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Schools provide a class act for success

By Zhu Zhaoxu  (China Daily)

09:40, September 28, 2011

Fourth-grader Ma Lianghai (left) and third-grader Ma Linxiang are engrossed in their work during art class at Zhaojia Elementary School in Dongxiang, Gansu province, on Sept 18. (Photo by Xu Jingxing/China Daily)

Poverty-stricken county works to ensure every school-aged child has access to education, Zhu Zhaoxu reports from Dongxiang, Gansu.

Thirteen-year-old Ma Qidong looks smaller than his urban counterpart, but listens as attentively to the teacher as any diligent student.

The sixth-grader at the sprawling Gudu Elementary School uses a flour sack as his schoolbag to carry two dog-eared exercise books and an English textbook that has not been used since the school year started nearly a month ago.

Both Ma and the school are a snapshot of education in Dongxiang. The county, with 284,000 residents - mostly Muslims - in Gansu province, is grappling to earn a "passport to progress" by prioritizing education.

The ethnic minority autonomous county is as large as London in area, but comparisons end there - its residents mostly inhabit a bleak terrain of 1,750 ridges and 3,083 valleys, envying the prosperity lifting other parts of China.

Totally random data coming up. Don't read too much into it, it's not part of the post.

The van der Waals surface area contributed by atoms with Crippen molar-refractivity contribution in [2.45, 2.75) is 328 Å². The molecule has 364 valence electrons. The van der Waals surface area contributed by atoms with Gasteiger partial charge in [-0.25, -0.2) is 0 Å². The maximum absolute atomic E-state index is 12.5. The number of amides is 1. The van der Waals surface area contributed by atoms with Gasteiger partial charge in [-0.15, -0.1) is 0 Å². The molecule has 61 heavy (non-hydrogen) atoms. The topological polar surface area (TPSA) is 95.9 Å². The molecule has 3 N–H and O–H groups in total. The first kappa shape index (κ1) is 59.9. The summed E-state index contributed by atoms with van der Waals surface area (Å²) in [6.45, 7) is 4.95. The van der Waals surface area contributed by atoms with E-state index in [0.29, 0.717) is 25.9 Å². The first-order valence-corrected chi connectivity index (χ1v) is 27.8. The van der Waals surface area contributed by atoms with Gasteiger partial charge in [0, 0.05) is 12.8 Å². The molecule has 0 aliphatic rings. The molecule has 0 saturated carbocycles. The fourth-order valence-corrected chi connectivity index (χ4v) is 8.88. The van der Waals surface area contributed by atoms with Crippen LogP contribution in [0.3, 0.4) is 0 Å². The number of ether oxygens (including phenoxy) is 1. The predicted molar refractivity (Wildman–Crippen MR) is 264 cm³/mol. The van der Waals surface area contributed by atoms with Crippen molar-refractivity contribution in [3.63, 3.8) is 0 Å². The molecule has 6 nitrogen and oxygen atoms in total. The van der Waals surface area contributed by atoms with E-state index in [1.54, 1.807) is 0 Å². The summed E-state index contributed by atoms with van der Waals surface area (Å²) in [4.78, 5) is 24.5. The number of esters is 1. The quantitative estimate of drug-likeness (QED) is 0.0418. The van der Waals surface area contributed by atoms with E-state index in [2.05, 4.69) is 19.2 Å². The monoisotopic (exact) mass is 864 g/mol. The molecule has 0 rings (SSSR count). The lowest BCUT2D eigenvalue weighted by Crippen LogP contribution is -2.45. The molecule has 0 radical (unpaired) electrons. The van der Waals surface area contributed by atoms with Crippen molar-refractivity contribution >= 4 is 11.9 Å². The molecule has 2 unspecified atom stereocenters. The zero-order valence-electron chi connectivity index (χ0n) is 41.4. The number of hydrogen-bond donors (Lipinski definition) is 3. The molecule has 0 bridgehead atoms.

"Dongxiang admittedly lags behind most parts of China in terms of its economy and in many other fields as well," Gao Shitai, Party secretary of Dongxiang, said. "But the most glaring disparity lies in education."

The average Dongxiang resident has only 3.7 years of education, according to Gao; the national average is 8 years.

"For this ethnic minority to survive and thrive we have to vigorously develop education. Without education there is no solid foundation," Gao said.

The Gudu school on a mountainside in Dashu, one of 24 townships in Dongxiang, is about a 40-minute drive from Suonan town, the county seat of government.

Most of the road is a rough dirt path, hewed by leveling hill slopes. On fair days, passengers are shaken and stirred; in the rains, driving is well nigh impossible.

"When the weather is fine, we have 24 students attending school, but two or three are allowed to be absent whenever it snows or rains, because it is perilous for the youngsters to trudge through ranges and ravines," said Ma Tenghui, headmaster of the Gudu school.

The campus, whose number of students has hovered around 30 since it was founded in 2001, was one of 56 basic schools Dongxiang authorities set up over the past decade to make attending schools more convenient.

Children used to walk up to 10 kilometers to reach the nearest school, and nearly 11 percent of school-agers failed to attend elementary schools 10 years ago, indicate figures from the Dongxiang Bureau of Education.

The county now has 190 elementary schools for boys and girls aged between 7 and 12, boasting a nearly 100 percent school attendance rate, according to bureau chief Zhang Xuelong.

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